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Storied Theory

Science and stories are not only compatible, they're inseparable, as shown by Einstein's classic 1905 paper on the photoelectric effect

Roald Hoffmann

How Einstein Tells It

The photoelectric paper is modestly entitled, "On a Heuristic Point of View Concerning the Production and Transformation of Light." Einstein begins by stating the problem posed by the quantum hypothesis: He defines the resonators as bound electrons and takes us, with characteristic clarity, made possible by five years of experience with quanta, through Planck's derivation. He develops the characters in his tale—the radiation, Planck, his resonators, classical electromagnetic theory.

In this critical section of Einstein's 1905 paper...Click to Enlarge Image

Then Einstein does something new. He sets out to derive Planck's radiation law without any assumptions about how light is generated. How does he do that? By assigning an entropy (the measure of randomness, a concept already in wide use by then) to the light and relating that entropy to the density of the radiation. Einstein proves that the entropy of the light in the black body varies with volume just the way that entropy varies with volume for that standby of freshman chemistry, the ideal gas.

This demonstration is direct. It's not Hemingway, but for scientific prose, really exciting. Einstein is taking us somewhere—we don't know where yet, but by the way he sets the scene, by his pace and conviction, we know something is going to happen.

Pretty incredible. No resonators, just a functional analogy of atoms or molecules to light. Playing out the analogy, light of a given wavelength could be described as if its energy came in dollops of  what Einstein called Rβv/N, and today we would call hv, a constant (h) times the light's frequency (v). But that's just a way of looking at things—it's not for nothing that Einstein put the word heuristic in the title. Or is it? When do stories become real?

Back to the paper: Einstein has just rederived Planck's radiation law without resonators. Yet the discreteness of the light's energy, its quantization, is newly manifest in Einstein's work. There is no mistaking it. From this climax the paper cruises along another plateau, then swoops into a breathtaking shift of scene. Philipp Lenard had three years earlier observed "cathode rays," or beams of electrons, by shining light onto a metal. The phenomenon happened only when the frequency of that light exceeded a certain minimum; below that frequency (or above that wavelength)—nothing. After seeing the electrons, Lenard observed that their kinetic energy depended on the color of the light, their number on the intensity of the light.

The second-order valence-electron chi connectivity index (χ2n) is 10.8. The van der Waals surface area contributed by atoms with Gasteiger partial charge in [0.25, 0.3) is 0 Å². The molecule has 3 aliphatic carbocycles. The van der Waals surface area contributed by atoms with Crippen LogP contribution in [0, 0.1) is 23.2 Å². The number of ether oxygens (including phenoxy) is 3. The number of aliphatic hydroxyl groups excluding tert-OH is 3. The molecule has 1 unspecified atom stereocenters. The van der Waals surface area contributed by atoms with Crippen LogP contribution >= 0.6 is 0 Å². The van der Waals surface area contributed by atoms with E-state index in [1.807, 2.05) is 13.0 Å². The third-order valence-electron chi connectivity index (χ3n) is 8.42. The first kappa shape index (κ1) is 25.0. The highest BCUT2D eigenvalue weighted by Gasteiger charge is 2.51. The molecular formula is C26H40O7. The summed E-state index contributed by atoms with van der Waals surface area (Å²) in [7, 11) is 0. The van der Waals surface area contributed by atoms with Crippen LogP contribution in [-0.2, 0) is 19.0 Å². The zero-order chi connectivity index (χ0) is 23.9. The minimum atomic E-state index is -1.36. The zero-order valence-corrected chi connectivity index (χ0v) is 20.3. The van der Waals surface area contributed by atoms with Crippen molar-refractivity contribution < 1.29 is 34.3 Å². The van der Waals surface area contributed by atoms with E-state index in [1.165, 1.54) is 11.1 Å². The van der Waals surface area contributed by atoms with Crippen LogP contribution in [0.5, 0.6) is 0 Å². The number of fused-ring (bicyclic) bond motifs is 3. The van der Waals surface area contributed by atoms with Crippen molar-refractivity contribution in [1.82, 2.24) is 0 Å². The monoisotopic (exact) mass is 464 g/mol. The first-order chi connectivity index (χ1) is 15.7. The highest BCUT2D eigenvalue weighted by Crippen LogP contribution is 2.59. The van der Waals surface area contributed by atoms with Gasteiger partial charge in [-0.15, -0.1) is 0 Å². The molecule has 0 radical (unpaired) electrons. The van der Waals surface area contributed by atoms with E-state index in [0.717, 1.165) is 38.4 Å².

This phenomenon we now call the photoelectric effect. Aside from being today a primary source of information on molecules and surfaces, the effect is behind photoelectric cells opening elevator doors, and is used in solar cells and light-sensitive diodes.

Back to 1905. Einstein just says: Let's assume light is quantized in units of hv, and that a "light quantum" (we would call it a photon today) gives up all its energy to a single electron. The electron needs a certain energy to leave the surface; if it has some left over, the extra contributes to its motion. Einstein calculates, in a couple of terse sentences, the energies involved and finds reasonable agreement with Lenard's measurements. With this and another calculation on the ionization of gases, he brings us down to experimental reality.

Except reality is not down, it is evidence. Evidence that this story of light being quantized is not just any story. This one is worth telling to our great-grandchildren.

Einstein's theory leaves us soaring, thinking what else this strange, discontinuous view of light might explain. Soon Bohr will use it to give us the first theory of an atom. This story is as exciting as Thomas Mann's 1902 Buddenbrooks, which Einstein might have been reading at the time.

The photoelectric paper was submitted to Annalen der Physik (Annals of Physics) in March 1905. But Planck's quantum theory, and the nature of light, had been on Einstein's mind for quite a while. On April 30, 1901 he wrote to his future wife, Mileva Maric, "I came recently on the idea that when light is generated, perhaps there occurs a direct conversion of kinetic energy to light. Because of the parallelism: motional energy of the molecules—absolute temperature—spectrum (energy of radiation in equilibrium). Who knows when a tunnel will be dug through these hard mountains!"

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